December 4, 2007
Several recent emails have talked about mentoring. There are
different approaches and I've tried a few of them. They range
from "Show me, 'cause I'm going to be tough on you" to
"Whatever you do is good, dear. Go for it." After an analysis
of someone's work, degree of dedication and work habits, a wise
mentor can simply opt to share technical knowledge. A loose
time frame is handy. I've heard myself say, "Do a hundred small
sketches and give me a call in a month." Sometimes you never
hear from them again.
Generally speaking, technical help works better than the
woo-woo stuff. It's been my experience that artist wannabes who
inhale all the motivational books make little or no progress.
In the mentoring game, practicalities win.
At the same time, a mentor needs to figure out how to stimulate
creative curiosity. Fact is, mentees can be difficult, even
self-sabotaging. Some respond badly to tail-wagging, others
can't get enough of it and become dependent. Abandonment of
purpose happens with both approaches. For some mentees, a
vacuum of attention after initial bombardment helps them to
focus and carry the ball. Tough love balances raw empathy. Of
all ploys, the mentor must encourage the mentee to state goals
and aspirations. But mentors also must be aware that if goals
are too closely set, the outcome is more likely to disappoint.
Mentees have the right to change their minds.
Perhaps most important is to imply love. It's important for the
mentee, independent of influence, to name and claim his
winnings. This means knowing that whatever a mentee may try,
when done with love, can have levels of accomplishment and
success. Historically, great mentors show love by example--love
of process, love of possibilities. The effective mentor shows,
not tells. It starts with the respect of individual vision--a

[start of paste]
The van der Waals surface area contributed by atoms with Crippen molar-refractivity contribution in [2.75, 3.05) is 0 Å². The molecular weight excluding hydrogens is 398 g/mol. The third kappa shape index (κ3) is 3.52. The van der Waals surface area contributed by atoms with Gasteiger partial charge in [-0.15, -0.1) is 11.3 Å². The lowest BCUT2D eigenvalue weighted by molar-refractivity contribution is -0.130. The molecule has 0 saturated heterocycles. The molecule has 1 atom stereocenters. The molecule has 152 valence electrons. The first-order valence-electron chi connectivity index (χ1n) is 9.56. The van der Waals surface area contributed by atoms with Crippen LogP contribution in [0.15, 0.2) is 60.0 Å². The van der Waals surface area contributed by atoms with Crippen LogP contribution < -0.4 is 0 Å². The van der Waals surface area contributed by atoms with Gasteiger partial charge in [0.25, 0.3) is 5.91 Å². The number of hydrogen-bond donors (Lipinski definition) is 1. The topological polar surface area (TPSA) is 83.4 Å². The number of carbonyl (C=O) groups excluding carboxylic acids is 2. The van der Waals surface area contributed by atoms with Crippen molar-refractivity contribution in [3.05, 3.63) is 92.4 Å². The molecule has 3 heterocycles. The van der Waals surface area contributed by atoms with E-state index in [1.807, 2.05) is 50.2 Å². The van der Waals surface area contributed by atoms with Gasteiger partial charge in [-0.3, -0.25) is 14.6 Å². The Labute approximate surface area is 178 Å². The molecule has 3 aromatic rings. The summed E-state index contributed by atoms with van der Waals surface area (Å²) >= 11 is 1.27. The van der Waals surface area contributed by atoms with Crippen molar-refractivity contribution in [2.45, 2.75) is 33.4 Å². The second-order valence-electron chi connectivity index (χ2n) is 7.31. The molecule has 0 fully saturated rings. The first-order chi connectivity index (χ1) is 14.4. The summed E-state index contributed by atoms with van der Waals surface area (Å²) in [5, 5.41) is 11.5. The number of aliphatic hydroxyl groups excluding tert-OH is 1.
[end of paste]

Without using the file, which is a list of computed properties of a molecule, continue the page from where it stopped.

solitude of equals. Simple, sincere praise, repeated, can cause
a mentee to blossom. It's quite magical. I call it "The Kiss of
the Art Vampire."
Still, it's a delicate business and mustn't leave lesions.
Mentees can be hurt or impeded by inappropriate mentorship.
Mentoring needs to be understood as a shared experience with
payoffs for both parties. Drifting apart is part of the game.
It's important for the mentee, independent of influence, to
name and claim his winnings. Generosity of spirit arises from a
full and independent ego. That's how mentees become mentors.
PS: "Art's golden thread of mentors stretches not just into the
ancient past, but also far into the future." (Paul Soderberg)
Esoterica: "Mentee mentality" implies a period of rapid,
wide-ranging absorption. We live in a time of second opinions.
Art books--historical, biographical, instructional--have never
been better. By typing "Cezanne" into "Google images" we can
instantly see hundreds. While purposeful direction is valuable,
artists, true citizens of the world, also need to avoid the
cognitive hazard called "confirmation bias," the tendency to
search for or interpret information in a way that confirms